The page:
When Hurricane Isaac hit last year, this Examiner worried that it would dredge up BP oil and detritus in the Gulf of Mexico. That prediction proved accurate, as oil washed ashore and up through Barataria Bay and elsewhere along the coast.
Now, many are wondering if Tropical Storm Karen could also bring up oil that's deep in the water column.
As of this morning, the National Weather Service has downgraded Karen and winds are not set to be at tropical storm force. The prediction for the New Orleans area is around 20 to 30 mph, with wind gusts up to 40 mph. But remember, storms are unpredictable.
As of 7 a.m. CDT, Karen's center was located near latitude 27.5N and longitude 91.5W, about 190 miles south-southwest of NOLA, or about 150 miles southwest of Grand Isle. Storm motion was N or 350 degrees at 10 mph with an intensity of 40 mph, the NWS says.
The NWS says Karen is barrelling toward the northern Gulf Coast, and while precautions should be taken, it's nowhere near hurricane strength:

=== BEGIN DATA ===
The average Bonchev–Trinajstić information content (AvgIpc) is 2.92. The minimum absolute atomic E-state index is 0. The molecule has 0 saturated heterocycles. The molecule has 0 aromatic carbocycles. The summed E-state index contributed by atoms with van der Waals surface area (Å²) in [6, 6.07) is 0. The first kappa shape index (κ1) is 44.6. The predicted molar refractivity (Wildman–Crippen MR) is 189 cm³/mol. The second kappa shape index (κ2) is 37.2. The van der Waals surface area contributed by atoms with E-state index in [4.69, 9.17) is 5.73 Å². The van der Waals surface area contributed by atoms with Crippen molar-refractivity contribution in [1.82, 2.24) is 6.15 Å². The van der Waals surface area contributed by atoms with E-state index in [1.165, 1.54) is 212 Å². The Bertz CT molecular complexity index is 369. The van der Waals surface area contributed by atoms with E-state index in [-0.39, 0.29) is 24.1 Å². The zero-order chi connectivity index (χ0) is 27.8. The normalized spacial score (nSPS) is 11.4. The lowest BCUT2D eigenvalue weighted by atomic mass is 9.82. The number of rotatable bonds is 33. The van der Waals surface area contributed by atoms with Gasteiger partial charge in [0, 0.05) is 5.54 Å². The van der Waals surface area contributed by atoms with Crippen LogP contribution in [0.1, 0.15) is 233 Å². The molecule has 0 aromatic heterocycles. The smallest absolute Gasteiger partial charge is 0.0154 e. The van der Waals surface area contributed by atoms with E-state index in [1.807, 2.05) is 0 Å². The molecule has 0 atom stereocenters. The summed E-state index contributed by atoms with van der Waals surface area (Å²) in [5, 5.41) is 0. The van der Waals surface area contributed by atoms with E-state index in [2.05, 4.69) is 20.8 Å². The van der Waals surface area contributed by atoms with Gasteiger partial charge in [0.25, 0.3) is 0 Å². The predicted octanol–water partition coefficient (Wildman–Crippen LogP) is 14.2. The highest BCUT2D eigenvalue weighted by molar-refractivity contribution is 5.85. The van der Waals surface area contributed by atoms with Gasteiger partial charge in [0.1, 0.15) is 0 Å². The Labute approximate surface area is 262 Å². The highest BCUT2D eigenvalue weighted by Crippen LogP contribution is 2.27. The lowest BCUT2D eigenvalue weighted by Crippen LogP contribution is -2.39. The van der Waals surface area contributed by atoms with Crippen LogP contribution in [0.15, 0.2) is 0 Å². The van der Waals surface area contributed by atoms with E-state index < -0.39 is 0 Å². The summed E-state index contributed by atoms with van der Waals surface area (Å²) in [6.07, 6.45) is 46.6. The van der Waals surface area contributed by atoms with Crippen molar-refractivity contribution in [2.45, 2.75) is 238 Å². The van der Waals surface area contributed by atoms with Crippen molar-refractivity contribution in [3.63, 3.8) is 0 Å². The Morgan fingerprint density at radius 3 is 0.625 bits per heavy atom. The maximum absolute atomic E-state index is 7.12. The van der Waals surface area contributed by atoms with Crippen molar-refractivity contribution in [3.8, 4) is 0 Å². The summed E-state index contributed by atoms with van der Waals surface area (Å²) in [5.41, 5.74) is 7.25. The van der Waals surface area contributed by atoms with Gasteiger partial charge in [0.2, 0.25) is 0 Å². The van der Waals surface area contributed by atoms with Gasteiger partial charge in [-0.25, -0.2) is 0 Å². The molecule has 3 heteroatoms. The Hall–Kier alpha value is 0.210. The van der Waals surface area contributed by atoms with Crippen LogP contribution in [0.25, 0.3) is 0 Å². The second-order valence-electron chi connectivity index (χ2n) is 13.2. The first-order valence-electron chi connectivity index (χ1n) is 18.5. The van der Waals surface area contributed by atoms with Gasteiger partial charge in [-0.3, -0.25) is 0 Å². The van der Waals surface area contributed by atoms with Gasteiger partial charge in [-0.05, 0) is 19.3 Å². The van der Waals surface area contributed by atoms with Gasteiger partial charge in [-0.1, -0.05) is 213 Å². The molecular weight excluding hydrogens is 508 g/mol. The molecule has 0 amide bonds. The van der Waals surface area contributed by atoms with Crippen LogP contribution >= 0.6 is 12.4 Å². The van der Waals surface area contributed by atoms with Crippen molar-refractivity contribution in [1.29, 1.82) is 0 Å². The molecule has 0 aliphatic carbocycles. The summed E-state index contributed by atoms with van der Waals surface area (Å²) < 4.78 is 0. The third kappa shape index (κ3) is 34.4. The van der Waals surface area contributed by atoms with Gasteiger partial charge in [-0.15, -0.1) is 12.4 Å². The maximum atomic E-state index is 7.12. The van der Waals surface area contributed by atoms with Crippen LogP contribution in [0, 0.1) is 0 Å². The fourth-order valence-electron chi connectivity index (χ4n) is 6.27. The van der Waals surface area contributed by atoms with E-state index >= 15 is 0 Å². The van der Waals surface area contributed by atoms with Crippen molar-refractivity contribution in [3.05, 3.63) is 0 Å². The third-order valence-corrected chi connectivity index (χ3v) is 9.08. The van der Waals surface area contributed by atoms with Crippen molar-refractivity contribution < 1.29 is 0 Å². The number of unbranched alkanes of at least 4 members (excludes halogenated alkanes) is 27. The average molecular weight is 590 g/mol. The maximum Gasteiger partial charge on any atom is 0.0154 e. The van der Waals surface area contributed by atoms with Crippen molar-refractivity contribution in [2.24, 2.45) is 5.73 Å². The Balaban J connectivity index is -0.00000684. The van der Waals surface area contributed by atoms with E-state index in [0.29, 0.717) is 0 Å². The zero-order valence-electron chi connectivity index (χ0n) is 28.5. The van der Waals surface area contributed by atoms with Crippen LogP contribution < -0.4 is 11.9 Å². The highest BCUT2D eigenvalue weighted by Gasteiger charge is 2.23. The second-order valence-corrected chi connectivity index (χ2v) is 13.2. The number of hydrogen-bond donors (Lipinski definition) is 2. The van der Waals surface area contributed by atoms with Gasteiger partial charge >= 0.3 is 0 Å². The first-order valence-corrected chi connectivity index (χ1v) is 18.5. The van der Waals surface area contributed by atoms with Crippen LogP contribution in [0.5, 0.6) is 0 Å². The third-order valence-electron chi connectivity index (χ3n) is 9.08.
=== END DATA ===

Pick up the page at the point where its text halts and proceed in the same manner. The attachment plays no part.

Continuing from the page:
...AS TROPICAL STORM KAREN APPROACHES THE COAST... THERE IS A CHANCE FOR COMBINED STORM SURGE AND ASTRONOMICAL TIDE WATERS UP TO 2 FEET ABOVE MEAN SEA LEVEL WITHIN AREAS CLOSER TO THE COAST... RESULTING IN WORST CASE FLOOD INUNDATION OF 1 TO 3 FEET ABOVE GROUND LEVEL SOMEWHERE WITHIN THE SURGE ZONE.
FOR 1 TO 3 FEET OF INUNDATION... STORM SURGE FLOODING CAN BE EXPECTED OUTSIDE HURRICANE PROTECTION LEVEES. MAIN CONCERN WILL BE FLOODING ROADS ALONG THE COAST... BAYOUS... BAYS... INLETS... AND LOW LYING AREAS. AT THIS TIME THE GREATEST POTENTIAL FOR 3 FEET OF INUNDATION APPEARS TO BE IN ALONG SOUTHWESTERN COASTS OF LAKE PONTCHARTRAIN BUT CAN NOT BE RULED OUT ANYWHERE ALONG THE LAKES.
They go on to warn that:
WATCHES/WARNINGS... A TROPICAL STORM WARNING CONTINUES FOR THE FOLLOWING LOCATIONS... ASSUMPTION... UPPER LAFOURCHE... UPPER TERREBONNE... LOWER TERREBONNE... LOWER LAFOURCHE... LOWER JEFFERSON... LOWER PLAQUEMINES AND LOWER ST. BERNARD.
FOR MARINE INTERESTS... A TROPICAL STORM WARNING CONTINUES FOR PORTIONS OF SOUTHEAST LOUISIANA AND MISSISSIPPI COASTAL WATERS.
Karen is hitting during the U.S. Government's shutdown, meaning that many who are tasked with informing and protecting us aren't even allowed to go to work. Following the storm, when cleanup occurs, fewer EPA personnel will be assigned to analyze data.
Luckily, Karen doesn't appear to be an Isaac.
10:27 a.m. CDT: Karen should hit Southeastern La. either late tonight or early tomorrow morning. Forecasters now predict that by tomorrow, it will be reclassified as a tropical depression.